To add another layer, the Timbers' highest-volume player in possession isn’t a defender or a central midfielder. It’s attacker Sebastian Blanco. Blanco, who just edged out teammates Claudio Bravo and Diego Chara for the most touches on Portland’s roster, hasn’t played many minutes this year (just 942), but the Argentine’s importance to the Timbers is obvious whenever he’s on the field.
Among players with at least 500 minutes in MLS this season, Blanco is ninth in terms of expected assists per 90 minutes. Plays like this incredible assist to Felipe Mora make it pretty clear why Blanco’s downfield teammates choose to find him so often:
Much like Portland, Real Salt Lake have a bit of a fight for their most consistently ball-dominant player. For RSL, Aaron Herrera holds that distinction while Pablo Ruiz and Justen Glad trail right behind. Playing as a right back in a back four or as a right-sided center back in a back three, Herrera is 27th in MLS in xA (4.3) and is the third-highest outside back on the xA charts.
On a per-game basis, RSL average 98.7 possessions – 66.3 of those possessions, or 67% of them, go down the right side of the field. With his right-footed crossing ability, it’s no wonder why Herrera gets so many touches. Crosses like this one put real pressure on defenders and make life much harder for the opposition:
Amid Greg Vanney’s stylistic overhaul in LA, Jonathan dos Santos has seen a massive uptick in his touches. In 2020, the Mexican international averaged 54.3 touches per 90. This year, that number is up to 65 touches per 90.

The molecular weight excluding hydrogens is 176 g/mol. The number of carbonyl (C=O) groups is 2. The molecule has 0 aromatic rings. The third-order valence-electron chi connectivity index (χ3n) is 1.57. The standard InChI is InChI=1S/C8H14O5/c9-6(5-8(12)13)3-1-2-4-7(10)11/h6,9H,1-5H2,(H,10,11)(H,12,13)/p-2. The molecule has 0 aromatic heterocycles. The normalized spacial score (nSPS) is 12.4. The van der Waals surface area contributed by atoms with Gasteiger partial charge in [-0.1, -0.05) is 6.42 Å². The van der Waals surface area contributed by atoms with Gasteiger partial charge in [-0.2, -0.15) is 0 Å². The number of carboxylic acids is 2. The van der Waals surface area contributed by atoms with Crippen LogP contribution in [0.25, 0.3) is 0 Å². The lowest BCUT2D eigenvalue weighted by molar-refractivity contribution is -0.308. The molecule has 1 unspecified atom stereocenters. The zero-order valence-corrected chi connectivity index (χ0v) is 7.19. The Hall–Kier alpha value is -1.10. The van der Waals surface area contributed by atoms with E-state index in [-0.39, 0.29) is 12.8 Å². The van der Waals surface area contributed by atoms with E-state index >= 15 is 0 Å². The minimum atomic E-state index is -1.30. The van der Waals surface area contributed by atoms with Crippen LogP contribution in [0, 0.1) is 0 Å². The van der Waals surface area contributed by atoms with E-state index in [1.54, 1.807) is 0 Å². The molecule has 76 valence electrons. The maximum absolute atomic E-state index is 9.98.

When you watch dos Santos play, it’s easy to see his value. He keeps possession of the ball better than most other high-volume players, he can stride forward on the dribble (78th percentile among central midfielders in defenders bypassed per touch), and he can progress the ball with his passing (85th percentile among central midfielders in progressive passing frequency).
Despite his somewhat limited availability this season, dos Santos is an outlet in possession and he helps move the ball forward into high-value attacking areas. You can’t ask for much more than that from one of your central midfielders.
Minnesota United revolve around Emanuel Reynoso. When the Argentine midfielder is on the field, he’s the center of almost everything his team does in possession. More than half of Reynoso’s 62.2 touches per 90 minutes come in the middle third of the field, which helps show just how involved Reynoso is even outside of the final third.
While Reynoso’s ball dominance can come at a cost to Minnesota’s general attacking structure, it’s hard to argue with his effectiveness. In 2021, Reynoso’s in the 98th percentile in terms of total xA and the 97th percentile in terms of xA per 90.
The sheer amount of attention Reynoso gets from opposing players when he gets on the ball is both incredible to watch and helpful for his teammates. When he’s in possession, opponents almost can’t stop themselves from paying extra attention – or at least Austin couldn’t over the weekend:
Though Minnesota find themselves at risk of dropping below the playoff line, Reynoso’s on-ball ability makes them impossible to ignore in the West.
Just the second outside back on this list, Cristian Gutierrez has quietly been a very fun – and important – player for the Vancouver Whitecaps this year. Though he’s missed the last two months of the season with a hamstring injury, Gutierrez has been back on the bench for the Whitecaps’ last two games and could make at least one appearance before the end of the regular season.
In possession, Gutierrez is flexible in his positioning. He can stay wide, operate in the halfspace, or tuck inside to act as an additional central midfielder. And looking back at his numbers before the hamstring injury, Gutierrez is in the 88th percentile among left backs in terms of progressive passes per 90 minutes, with 24.6.